Although, for my part I’m an architect — I like the challenge of looking for new ways to make processors use less energy (and maybe even run faster). It’s like a puzzle where no one knows the answer yet, and I enjoy looking for clues and trying to figure out better ways to do things. And it’s even more exciting because everything keeps changing, so there’s always new things to learn.

    • I’m glad you liked it Lena! True, computer science is meshed with a lot of other fields these days. I briefly mentioned this in the post, but I’m glad you explained it in your comment.

      I think your description of being an architect is really cool, and one that kids will be able to relate to :)

  3. This is a really good post, just the idea behind it is worth sharing. Good job:)
    I agree with your part about programming being only a small part of computer science, but it is a very important part of all current jobs. Whether it is in research or in industry, or in ECE as well, it is important to be able to program well. Some of the knowledge and what areas you decide to concentrate on can change, but programming is an essential part of many engineering disciplines. So it would not be a good idea for someone who does not like programming to take up computer science. With computer science, you need to be able to build as well. What amount of time you spend building as opposed to designing or research varies.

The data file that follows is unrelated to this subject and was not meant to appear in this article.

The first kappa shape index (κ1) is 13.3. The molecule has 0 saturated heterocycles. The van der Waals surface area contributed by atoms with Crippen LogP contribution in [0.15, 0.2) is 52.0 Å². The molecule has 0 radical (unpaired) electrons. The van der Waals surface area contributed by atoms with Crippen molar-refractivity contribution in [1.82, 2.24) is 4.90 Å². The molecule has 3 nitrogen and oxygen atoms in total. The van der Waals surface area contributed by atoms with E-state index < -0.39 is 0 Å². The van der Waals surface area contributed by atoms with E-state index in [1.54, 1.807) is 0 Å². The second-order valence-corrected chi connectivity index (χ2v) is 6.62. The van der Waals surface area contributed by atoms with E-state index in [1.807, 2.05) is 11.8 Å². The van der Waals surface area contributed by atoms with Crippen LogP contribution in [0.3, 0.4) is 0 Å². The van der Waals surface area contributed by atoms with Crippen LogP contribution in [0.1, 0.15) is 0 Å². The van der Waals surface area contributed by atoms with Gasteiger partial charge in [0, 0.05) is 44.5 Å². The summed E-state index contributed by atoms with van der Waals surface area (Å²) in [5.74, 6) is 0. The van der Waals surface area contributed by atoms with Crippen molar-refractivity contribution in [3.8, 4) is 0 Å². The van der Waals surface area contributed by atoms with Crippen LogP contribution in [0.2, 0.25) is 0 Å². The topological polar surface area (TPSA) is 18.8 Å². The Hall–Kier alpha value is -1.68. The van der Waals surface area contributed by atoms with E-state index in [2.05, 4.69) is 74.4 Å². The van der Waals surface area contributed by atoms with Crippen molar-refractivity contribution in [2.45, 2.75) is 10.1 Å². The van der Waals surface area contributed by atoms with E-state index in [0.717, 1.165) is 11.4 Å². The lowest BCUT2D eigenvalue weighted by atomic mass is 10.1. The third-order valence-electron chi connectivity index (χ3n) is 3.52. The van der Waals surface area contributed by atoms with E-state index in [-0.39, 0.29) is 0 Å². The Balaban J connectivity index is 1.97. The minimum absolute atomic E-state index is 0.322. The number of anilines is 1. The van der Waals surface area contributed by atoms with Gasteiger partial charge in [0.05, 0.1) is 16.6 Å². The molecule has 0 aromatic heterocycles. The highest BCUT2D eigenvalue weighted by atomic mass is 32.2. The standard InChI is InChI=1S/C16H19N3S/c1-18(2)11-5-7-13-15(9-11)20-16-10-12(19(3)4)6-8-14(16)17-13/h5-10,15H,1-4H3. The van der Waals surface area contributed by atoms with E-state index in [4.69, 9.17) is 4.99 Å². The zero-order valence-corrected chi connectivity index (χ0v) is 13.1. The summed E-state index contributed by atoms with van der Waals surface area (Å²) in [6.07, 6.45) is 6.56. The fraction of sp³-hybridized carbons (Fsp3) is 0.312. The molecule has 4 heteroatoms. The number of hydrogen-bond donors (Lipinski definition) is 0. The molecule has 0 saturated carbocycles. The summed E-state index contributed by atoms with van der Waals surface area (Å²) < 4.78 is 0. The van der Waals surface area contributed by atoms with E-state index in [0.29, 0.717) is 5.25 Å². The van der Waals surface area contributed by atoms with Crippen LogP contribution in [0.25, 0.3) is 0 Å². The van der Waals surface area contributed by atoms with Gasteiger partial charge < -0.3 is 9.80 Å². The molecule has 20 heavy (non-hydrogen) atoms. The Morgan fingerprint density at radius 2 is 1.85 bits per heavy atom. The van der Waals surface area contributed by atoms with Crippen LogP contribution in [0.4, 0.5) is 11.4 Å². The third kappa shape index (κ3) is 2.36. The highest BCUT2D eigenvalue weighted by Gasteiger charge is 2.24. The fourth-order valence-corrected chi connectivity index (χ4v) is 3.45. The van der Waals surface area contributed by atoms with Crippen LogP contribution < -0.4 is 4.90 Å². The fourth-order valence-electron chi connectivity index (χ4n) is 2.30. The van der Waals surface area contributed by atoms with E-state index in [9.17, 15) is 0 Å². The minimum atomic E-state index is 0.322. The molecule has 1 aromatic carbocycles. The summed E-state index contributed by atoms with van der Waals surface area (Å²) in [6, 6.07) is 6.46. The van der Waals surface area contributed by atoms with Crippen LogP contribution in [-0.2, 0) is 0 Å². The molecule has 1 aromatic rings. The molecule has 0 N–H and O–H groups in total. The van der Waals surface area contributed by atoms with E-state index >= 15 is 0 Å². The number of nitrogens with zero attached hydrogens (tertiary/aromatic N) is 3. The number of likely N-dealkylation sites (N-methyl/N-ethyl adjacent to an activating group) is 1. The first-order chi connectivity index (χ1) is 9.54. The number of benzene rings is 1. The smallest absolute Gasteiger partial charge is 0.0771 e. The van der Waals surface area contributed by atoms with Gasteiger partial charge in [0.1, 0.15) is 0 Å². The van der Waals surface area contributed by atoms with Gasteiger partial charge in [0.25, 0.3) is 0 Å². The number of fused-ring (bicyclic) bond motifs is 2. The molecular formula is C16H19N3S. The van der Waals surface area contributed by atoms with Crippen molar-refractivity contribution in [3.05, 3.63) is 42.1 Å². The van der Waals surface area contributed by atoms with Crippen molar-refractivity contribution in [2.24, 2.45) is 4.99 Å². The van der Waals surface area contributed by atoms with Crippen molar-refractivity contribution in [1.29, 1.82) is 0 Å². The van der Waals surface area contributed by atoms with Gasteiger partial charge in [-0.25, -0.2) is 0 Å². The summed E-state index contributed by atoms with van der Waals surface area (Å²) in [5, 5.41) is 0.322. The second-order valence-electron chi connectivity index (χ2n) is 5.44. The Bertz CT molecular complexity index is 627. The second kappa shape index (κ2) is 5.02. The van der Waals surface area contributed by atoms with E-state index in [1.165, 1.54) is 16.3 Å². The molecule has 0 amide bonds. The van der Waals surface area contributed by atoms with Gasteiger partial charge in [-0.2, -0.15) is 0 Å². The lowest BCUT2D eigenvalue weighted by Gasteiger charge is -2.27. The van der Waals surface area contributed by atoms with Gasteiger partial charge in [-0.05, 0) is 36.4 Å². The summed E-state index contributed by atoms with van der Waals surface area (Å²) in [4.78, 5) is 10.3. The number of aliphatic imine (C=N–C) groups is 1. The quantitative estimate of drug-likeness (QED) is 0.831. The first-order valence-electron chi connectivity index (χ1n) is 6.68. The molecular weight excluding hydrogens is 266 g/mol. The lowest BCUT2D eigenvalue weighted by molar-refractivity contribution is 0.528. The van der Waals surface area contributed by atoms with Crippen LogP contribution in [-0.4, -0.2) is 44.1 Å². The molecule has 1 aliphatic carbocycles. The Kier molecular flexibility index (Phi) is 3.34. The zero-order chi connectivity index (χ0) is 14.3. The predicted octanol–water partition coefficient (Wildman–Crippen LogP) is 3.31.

4. Cool introductory post and hope it reaches people who need it (people looking to get into engineering). Also, would serve to educate the innumerable people (including lots of relatives/ non – tech friends) who advocate going into any engineering field as you can later “jump” to computer science “easily” (their total understanding of computer science limited to IT jobs that require no specialized knowledge whatsoever and some “coding” alone – sitting in the Anna university engineering counseling hall , one can overhear hundreds of conversations where “experts” advise students to take ECE as from there you can apparently “jump” to anything )